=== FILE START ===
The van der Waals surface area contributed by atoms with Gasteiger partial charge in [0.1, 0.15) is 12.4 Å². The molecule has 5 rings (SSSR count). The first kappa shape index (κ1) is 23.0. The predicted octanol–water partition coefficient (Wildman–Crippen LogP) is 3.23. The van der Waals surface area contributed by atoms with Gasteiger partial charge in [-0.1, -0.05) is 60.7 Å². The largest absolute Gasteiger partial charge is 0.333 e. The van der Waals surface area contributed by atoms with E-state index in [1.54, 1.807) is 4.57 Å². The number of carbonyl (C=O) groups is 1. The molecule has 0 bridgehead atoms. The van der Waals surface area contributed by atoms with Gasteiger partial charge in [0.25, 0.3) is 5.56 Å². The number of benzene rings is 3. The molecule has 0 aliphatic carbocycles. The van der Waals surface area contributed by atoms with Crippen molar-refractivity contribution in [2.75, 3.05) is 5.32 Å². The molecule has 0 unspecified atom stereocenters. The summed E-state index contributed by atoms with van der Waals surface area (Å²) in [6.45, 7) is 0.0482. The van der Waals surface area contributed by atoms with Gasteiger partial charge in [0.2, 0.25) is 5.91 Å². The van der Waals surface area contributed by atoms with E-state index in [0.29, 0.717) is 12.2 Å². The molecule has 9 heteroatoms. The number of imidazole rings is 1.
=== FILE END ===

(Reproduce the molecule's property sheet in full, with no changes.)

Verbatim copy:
The van der Waals surface area contributed by atoms with Gasteiger partial charge in [0.1, 0.15) is 12.4 Å². The molecule has 5 rings (SSSR count). The first kappa shape index (κ1) is 23.0. The predicted octanol–water partition coefficient (Wildman–Crippen LogP) is 3.23. The van der Waals surface area contributed by atoms with Gasteiger partial charge in [-0.1, -0.05) is 60.7 Å². The largest absolute Gasteiger partial charge is 0.333 e. The van der Waals surface area contributed by atoms with E-state index in [1.54, 1.807) is 4.57 Å². The number of carbonyl (C=O) groups is 1. The molecule has 0 bridgehead atoms. The van der Waals surface area contributed by atoms with Gasteiger partial charge in [0.25, 0.3) is 5.56 Å². The number of benzene rings is 3. The molecule has 0 aliphatic carbocycles. The van der Waals surface area contributed by atoms with Crippen molar-refractivity contribution in [2.75, 3.05) is 5.32 Å². The molecule has 0 unspecified atom stereocenters. The summed E-state index contributed by atoms with van der Waals surface area (Å²) in [6.45, 7) is 0.0482. The van der Waals surface area contributed by atoms with Gasteiger partial charge in [0.2, 0.25) is 5.91 Å². The van der Waals surface area contributed by atoms with E-state index in [0.29, 0.717) is 12.2 Å². The molecule has 9 heteroatoms. The number of imidazole rings is 1.